FG (00:22:03):
No-no.

SM (00:22:06):
This was Don Bailey, the auditor general of Pennsylvania around 1985 when they had this program at Jefferson and at that time again, it was just another member of the tremendous divisions over this war, even within the Vietnam veteran community.

FG (00:22:20):
And the guys that were involved in the memorial had attend, attended to what?

SM (00:22:25):
Well, they were just there to talk about the historical aspects of the war.

FG (00:22:29):
But were they tended to be vets who supported the US involvement in Vietnam-

SM (00:22:35):
Actually, they were split. I think there were some that were for and some that were against. It was a potpourri of mixed, it was mixed. Don Bailey was there just because he was, I guess upset with the Dutch Zuckerman, the historian who protested against the war and he was for the war and he was a Purple Heart and he said he felt we were treated poorly and he was one of the few people that was against the building of the memorial in Philadelphia. It was amazing because he thought it was a political statement.

FG (00:23:02):
No, I think that at least as I look at the aftermath of the war, if you factor out the public policy question of whether we should have been there in the first place, and the following question is whether we stayed too long and squandered assets, human and [inaudible], you still have the question of did we as a nation dishonor the people that served there and who did so because they thought they were committing an honorable act by obeying their call to go to service? If there is healing left, it is there. It is how we treated that era of vets because you got fairly prominent vets in this United States Center. Two of them are named Carrie, right, that were military heroes and [inaudible] critics of the war. You have got guys like John McCain that were prisoners of war, but I do not see him as some kind of defender of America's Southeast Asia policy in the late (19)60s. The real question is whether or not we pay tribute to a generation of mostly young men, got some young women, who got caught up in a political maelstrom and were essentially sacrificed to a bogus cause and some rebelled at the time, and some just put their heads down and did their job. Interestingly enough, the enthusiasm and support for American troops going into the Gulf acted as a home found for Vietnam vet groups that were to some degree vindicated by an American public that was finally acknowledging that it is important to bring what you believe in and that the use of force is not always a bad thing. A lot of these things got merged in the Vietnam question. It almost became that all American use of force is imperialistic and bad and a powerful military is merely a capitalist tool and a lot of, I think, notions wrapped up into the Vietnam War were over time, I think dispelled. The veteran groups themselves, because I am not a member of them. I do not know... It is hard to know what the level of post-traumatic stress will be in these generations, but I do not see us as a nation divided over our role in Vietnam civil rights. That is not where I think the healing needs to take place.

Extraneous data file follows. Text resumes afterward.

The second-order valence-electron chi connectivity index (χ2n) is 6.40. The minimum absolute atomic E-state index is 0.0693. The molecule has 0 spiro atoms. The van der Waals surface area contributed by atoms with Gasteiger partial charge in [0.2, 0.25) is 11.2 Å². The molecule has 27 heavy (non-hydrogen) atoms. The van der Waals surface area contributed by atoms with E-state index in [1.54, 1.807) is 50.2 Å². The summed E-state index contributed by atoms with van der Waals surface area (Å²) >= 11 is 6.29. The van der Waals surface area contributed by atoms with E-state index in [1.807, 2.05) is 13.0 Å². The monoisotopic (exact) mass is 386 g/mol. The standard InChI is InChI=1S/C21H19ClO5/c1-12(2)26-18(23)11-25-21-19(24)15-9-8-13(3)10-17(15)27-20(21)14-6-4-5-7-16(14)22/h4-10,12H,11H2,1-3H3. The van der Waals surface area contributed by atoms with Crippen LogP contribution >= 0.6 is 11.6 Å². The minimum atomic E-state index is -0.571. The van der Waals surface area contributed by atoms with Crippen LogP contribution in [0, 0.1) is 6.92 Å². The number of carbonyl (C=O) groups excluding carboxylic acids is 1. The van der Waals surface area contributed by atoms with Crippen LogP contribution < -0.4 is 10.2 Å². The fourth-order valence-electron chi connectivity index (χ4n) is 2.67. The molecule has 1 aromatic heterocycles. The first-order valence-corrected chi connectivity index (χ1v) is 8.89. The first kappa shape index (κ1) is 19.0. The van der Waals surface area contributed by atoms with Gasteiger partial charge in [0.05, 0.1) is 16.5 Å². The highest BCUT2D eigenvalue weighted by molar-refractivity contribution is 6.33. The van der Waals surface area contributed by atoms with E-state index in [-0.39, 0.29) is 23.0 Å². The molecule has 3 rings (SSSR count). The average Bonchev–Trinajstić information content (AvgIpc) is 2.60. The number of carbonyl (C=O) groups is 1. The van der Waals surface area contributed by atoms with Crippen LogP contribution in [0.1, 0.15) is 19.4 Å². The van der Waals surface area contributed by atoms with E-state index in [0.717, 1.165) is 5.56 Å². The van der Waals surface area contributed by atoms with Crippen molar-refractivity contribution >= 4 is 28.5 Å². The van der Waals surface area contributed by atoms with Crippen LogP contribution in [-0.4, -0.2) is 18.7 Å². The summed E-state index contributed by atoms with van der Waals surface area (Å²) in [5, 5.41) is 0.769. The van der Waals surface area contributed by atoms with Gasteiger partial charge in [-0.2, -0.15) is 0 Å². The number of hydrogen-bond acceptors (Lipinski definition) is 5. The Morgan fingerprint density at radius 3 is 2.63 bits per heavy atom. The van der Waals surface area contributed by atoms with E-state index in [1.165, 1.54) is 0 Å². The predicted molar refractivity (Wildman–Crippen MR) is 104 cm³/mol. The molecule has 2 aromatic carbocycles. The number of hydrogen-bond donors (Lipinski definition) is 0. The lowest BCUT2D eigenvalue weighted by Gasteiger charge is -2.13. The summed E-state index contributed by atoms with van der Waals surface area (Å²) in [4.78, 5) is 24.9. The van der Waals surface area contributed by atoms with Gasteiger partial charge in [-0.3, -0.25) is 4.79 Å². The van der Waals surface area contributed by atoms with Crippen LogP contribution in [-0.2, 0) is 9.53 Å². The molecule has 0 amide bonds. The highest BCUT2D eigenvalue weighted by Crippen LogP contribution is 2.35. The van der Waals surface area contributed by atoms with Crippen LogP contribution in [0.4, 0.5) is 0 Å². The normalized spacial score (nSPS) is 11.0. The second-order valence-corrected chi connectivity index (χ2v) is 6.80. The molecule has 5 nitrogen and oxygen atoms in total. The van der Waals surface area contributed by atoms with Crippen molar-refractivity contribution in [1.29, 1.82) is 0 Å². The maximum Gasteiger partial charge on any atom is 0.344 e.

SM (00:26:15):
For example, that within a generation when Senator Musky talked about the fact that most of the people after the Civil War went to their graves with no healing and still hatred toward each other, even though there were things happening in Gettysburg ceremonies bringing back both sides, that many people in our generation... Some people have told me, Steve, you cannot win in this process, you cannot heal 60 million plus people and Vietnam veterans have their own healing, but there are still, I sense, still tremendous divisions between those people who fought the war, those people who were against the war and should not any effort be made to bring them together to try to create a better understanding that because of the passions of the time, that is the way they acted out their feelings. But that still, it was never against the Vietnam veteran. It was always against the government policymakers and to try to bring people together who were on both sides of the issue. That is where I thought when the Senator Musky the divisions within America, people go to their graves without any healing and now we have a possible another generation where there is no healing people going to their graves with still bitterness. I do not know. This gets beyond civil rights because I think you are exactly right about civil rights, the division is there, but still over Vietnam, I have gone to the wall the last four memorial days. I was at Veteran's Day on Monday. I have tried to get a feel and the hatred that still happens between those who oppose the war and those who have served is present.